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Hillsborough to decriminalize small amounts of marijuana

After hearing from Hillsborough County Sheriff Chad Chronister, commissioners gave the idea a unanimous yes.
Hillsborough County Sheriff Chad Chronister supports decriminalizing small amounts of marijuana. [Times 2019]

TAMPA — It’s an issue that’s divided Hillsborough County for years, but with a unanimous vote Wednesday, commissioners agreed to decriminalize the possession of small amounts of marijuana throughout the county and its municipalities.

Now, anyone found in possession of less than 20 grams of marijuana won’t be punished with a misdemeanor charge but instead will be issued a civil citation — more akin to a non-criminal code violation levying a simple fine.

“Now it doesn’t matter where you’re at, or who the law enforcement officer is, it’s the same,” Sheriff Chad Chronister told the Tampa Bay Times. “The enforcement will be the same, the penalty will be the same, and we’ll have a more fair and equitable process throughout the entire county.”

There was little dissent at Wednesday’s public hearing on the ordinance, which was spearheaded by commission chairman Les Miller and the sheriff.

The new ordinance mirrors the rules passed by the the city of Tampa in 2016 that allowed police officers to issue a fine to offenders in lieu of arrest. Sarasota implemented a similar ordinance later that year. But the new plan also includes education and drug treatment components — preventative measures that Chronister said were missing from many of the local ordinances reviewed, including those in Tampa and Sarasota.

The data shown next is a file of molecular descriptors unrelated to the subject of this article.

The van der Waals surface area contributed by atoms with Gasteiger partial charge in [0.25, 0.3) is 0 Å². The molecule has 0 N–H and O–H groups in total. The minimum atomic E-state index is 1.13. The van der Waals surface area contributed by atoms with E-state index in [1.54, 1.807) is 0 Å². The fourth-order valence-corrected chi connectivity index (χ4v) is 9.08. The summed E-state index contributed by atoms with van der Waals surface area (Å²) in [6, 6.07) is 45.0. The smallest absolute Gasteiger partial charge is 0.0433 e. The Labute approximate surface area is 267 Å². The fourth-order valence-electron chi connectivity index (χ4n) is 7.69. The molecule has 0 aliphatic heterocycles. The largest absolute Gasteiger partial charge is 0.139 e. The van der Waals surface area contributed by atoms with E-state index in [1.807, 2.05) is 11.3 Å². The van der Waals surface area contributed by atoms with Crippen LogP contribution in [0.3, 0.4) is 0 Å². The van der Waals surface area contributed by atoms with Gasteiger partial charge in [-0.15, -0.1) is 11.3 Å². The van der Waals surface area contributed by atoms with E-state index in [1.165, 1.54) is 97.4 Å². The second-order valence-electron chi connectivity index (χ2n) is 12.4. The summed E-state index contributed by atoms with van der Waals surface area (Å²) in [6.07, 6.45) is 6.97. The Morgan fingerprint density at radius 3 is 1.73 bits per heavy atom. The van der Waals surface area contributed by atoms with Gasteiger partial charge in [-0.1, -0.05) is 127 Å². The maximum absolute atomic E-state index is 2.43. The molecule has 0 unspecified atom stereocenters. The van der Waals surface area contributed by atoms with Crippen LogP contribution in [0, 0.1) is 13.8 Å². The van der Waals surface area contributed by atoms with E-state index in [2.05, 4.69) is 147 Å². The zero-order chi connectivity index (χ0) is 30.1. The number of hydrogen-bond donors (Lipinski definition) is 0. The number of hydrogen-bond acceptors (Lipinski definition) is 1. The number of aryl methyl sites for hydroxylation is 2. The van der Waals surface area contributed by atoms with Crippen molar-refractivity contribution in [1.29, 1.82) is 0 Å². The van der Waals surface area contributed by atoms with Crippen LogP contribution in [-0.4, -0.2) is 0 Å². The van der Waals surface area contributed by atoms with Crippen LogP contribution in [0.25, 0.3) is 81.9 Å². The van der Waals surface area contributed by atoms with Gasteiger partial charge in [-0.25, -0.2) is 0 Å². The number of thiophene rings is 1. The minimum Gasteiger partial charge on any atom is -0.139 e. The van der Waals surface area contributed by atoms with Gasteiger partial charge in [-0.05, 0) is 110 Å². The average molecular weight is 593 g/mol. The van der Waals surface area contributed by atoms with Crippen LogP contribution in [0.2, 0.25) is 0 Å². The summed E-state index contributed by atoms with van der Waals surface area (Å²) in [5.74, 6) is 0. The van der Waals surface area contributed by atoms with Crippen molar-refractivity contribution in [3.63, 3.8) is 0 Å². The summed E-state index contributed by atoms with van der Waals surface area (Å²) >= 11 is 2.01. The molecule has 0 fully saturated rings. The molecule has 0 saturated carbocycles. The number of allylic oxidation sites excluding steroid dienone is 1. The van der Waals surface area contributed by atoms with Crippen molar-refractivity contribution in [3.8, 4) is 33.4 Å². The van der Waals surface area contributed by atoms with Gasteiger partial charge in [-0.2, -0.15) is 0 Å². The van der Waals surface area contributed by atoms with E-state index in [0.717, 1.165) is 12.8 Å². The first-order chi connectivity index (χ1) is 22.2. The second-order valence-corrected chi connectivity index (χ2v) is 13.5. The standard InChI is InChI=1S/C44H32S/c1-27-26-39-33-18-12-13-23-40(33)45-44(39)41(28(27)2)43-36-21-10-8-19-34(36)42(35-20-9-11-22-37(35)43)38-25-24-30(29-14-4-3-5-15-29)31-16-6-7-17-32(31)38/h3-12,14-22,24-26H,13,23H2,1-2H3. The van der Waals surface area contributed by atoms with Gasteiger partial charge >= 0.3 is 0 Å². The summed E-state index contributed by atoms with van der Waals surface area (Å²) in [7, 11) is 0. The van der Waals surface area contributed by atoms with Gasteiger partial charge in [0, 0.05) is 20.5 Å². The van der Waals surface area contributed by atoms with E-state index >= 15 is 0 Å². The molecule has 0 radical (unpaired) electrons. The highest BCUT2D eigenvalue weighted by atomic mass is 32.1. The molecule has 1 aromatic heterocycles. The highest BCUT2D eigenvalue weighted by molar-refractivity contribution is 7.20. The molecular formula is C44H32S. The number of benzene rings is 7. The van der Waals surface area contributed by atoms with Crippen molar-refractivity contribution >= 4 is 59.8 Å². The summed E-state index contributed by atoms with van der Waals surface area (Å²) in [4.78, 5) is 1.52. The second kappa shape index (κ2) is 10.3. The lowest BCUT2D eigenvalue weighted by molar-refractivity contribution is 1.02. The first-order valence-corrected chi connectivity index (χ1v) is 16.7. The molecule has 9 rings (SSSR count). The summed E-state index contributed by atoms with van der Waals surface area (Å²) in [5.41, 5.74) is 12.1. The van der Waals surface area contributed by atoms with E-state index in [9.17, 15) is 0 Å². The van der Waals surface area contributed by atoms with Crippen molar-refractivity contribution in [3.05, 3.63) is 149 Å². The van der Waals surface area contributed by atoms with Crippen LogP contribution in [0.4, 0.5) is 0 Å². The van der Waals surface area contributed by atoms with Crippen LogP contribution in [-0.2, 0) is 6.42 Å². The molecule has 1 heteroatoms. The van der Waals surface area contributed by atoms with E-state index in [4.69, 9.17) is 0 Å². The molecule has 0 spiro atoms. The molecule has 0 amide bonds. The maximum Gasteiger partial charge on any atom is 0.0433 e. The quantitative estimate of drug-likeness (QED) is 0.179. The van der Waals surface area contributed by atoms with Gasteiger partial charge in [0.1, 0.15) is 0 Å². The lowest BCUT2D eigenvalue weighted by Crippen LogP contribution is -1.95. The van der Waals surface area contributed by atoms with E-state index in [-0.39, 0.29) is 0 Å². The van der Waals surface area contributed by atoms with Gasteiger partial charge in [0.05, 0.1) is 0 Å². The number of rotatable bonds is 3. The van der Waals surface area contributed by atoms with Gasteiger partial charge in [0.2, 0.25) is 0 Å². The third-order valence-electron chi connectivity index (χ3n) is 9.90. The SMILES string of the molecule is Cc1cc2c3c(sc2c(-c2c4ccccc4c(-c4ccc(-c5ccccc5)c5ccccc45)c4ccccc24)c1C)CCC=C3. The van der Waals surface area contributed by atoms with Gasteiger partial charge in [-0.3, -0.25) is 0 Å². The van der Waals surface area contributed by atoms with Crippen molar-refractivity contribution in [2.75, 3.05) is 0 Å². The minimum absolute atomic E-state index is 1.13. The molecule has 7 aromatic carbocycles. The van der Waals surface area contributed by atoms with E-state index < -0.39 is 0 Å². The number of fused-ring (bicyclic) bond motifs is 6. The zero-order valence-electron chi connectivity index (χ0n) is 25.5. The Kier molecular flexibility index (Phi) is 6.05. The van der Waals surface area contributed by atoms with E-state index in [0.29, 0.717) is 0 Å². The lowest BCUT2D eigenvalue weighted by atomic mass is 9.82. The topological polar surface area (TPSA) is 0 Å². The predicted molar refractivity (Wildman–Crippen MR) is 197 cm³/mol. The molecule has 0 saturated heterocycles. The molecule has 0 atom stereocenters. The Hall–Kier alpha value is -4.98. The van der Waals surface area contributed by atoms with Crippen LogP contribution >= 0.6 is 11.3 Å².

Related: Tampa City Council okays civil fines for small amounts of marijuana

The ordinance says that an individual can only receive up to four civil citations before facing a criminal charge for marijuana possession. And once an offender receives a third citation, the ordinance requires them to attend drug screening, education and treatment programs, Chronister said.

Treating addiction before it becomes a problem is the driving force of the new plan, Chronister said.

“The educational component is key and will allow law enforcement to identify an individual who may have an addiction issue and help them with recovery,” Chronister said. “And this ordinance will further serve as a learning opportunity without saddling the individual with an arrest, involvement with the criminal justice system and a criminal record.”

Currently, possession of up to 20 grams of cannabis is a first degree misdemeanor punishable by either a fine of up to $1,000, up to a year imprisonment, or both.

But under the new county ordinance, adults over the age of 18 will be issued a civil citation punishable with a sliding scale of fines up to $500. Offenders will also have the option of completing community service hours in lieu of payment.

The new ordinance will go into effect soon.

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